The opening of the Great Exhibition by Henry Courtney Selous 1851-2

The Victorians often commissioned paintings of major historical events which were then produced as commemorative prints and sold in enormous numbers. One such example is the painting shown above which illustrates the grand opening of the Great Exhibition on May 1st 1851, to which 25,000 guests were invited.

Hee Sing

What the VV really likes about this depiction of an event steeped in pomp and ceremony is the ‘other story’ it contains – the story about just one of those guests – one who was not invited at all, and yet is shown in the painting as dressed in ceremonial Chinese robes.

Hee Sing follows the Queen

His name, so it later transpired, was Hee Sing and his presence that day was not questioned at all, even though China had not been invited and had therefore sent no official delegation to attend the opening ceremony. But, so the story goes, this noble-looking gentleman had simply ‘happened’ upon the occasion having recently arrived in London upon a Chinese junk - a ship which was moored on the River Thames and could be visited by anyone who also had a shilling to spare. And there, when he came to hear the news about the Great Exhibition, Hee Sing wished to go and take a look and decked himself up in finest clothes - which led many other dignitaries to assume him a man of importance. 

Hee Sing mingles with the guests

Lyon Playfair, a Scottish scientist and Liberal politician wrote –‘a Chinaman dressed in magnificent robes, suddenly emerged from the crowd and prostrated himself before the throne. Who he was nobody knew. He might possibly be the Emperor of China himself who had come secretly to the ceremony.’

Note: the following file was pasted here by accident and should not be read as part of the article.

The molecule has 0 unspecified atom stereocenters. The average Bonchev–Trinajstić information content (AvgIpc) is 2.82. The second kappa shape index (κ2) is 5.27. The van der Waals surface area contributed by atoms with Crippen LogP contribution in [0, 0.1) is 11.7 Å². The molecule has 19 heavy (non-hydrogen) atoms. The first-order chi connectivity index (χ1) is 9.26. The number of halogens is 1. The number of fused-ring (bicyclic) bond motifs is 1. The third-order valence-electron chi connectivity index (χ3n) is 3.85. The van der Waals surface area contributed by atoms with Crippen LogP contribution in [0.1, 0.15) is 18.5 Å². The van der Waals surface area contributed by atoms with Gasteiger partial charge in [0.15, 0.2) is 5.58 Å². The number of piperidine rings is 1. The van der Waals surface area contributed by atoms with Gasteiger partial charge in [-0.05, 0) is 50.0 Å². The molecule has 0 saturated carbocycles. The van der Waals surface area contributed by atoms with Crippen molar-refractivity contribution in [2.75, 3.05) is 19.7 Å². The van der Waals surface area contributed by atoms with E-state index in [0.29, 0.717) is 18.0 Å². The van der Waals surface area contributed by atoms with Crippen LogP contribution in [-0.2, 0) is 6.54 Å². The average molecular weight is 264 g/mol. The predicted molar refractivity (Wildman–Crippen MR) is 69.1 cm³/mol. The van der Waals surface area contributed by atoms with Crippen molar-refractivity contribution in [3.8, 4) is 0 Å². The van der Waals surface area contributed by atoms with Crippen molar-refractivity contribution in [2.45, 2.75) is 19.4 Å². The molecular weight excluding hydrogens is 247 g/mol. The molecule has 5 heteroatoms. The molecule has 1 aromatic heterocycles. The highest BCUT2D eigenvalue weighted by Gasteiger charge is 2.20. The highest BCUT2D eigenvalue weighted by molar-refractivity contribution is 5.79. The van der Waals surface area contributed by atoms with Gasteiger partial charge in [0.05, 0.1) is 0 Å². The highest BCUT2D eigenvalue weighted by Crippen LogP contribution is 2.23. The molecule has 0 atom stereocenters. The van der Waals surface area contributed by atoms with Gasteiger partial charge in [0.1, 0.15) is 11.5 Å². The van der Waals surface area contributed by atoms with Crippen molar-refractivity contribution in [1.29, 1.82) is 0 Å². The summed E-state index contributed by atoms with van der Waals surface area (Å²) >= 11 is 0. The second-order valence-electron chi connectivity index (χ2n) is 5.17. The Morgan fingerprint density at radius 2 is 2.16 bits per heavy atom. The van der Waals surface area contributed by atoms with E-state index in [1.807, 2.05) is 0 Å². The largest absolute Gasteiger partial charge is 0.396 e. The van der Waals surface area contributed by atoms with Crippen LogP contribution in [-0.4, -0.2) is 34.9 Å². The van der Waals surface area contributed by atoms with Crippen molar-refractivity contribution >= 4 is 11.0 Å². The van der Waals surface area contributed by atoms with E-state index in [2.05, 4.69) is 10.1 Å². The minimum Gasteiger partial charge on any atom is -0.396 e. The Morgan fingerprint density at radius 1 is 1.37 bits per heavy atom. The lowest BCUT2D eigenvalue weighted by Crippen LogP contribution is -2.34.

Later Playfair observed Hee Sing standing between the Archbishop of Canterbury and the Duke of Wellington and – ‘In this dignified position he marched through the building, to the delight and amazement of all beholders.’

That delight was also noted by the Illustrated London News when one of its reporters wrote –‘We must also remember the droll Chinese Mandarin amongst the Foreign Ambassadors and Ministers, who swayed along from side to side, those before and those behind him leaving a pretty full berth for his comical progress.’

However comical he looked, the VV would say that Hee Sing surely had the last laugh, not only visiting The Great Exhibition but revered as one of the great and the good; what you might call gate-crashing in style.


  1. I've always thought good on him, though I wish someone had thought to interview him afterwards. I've wondered if it was intentional or not on his part.

  2. I suspect he was not interviewed because he could not speak English!
    This is a great story from the '51 exhibition, i love the fact that a decent pair of clothes made people think he was some kind of Chinese VIP.

    Security has changed a bit in the last 150 years...

  3. I love this story. I'm always reminded of Chance the Gardener (Chauncey Gardner) in the film Being There.

  4. One of the students on my V&A/RCA History of Design MA did some extensive research into Hee Sing for one of her research projects - would you like some contact details? Danielle

  5. Danielle - thank you so much for letting me know. I would love to read more - and perhaps link your student's research as an Addendum to this post?

    Thank you.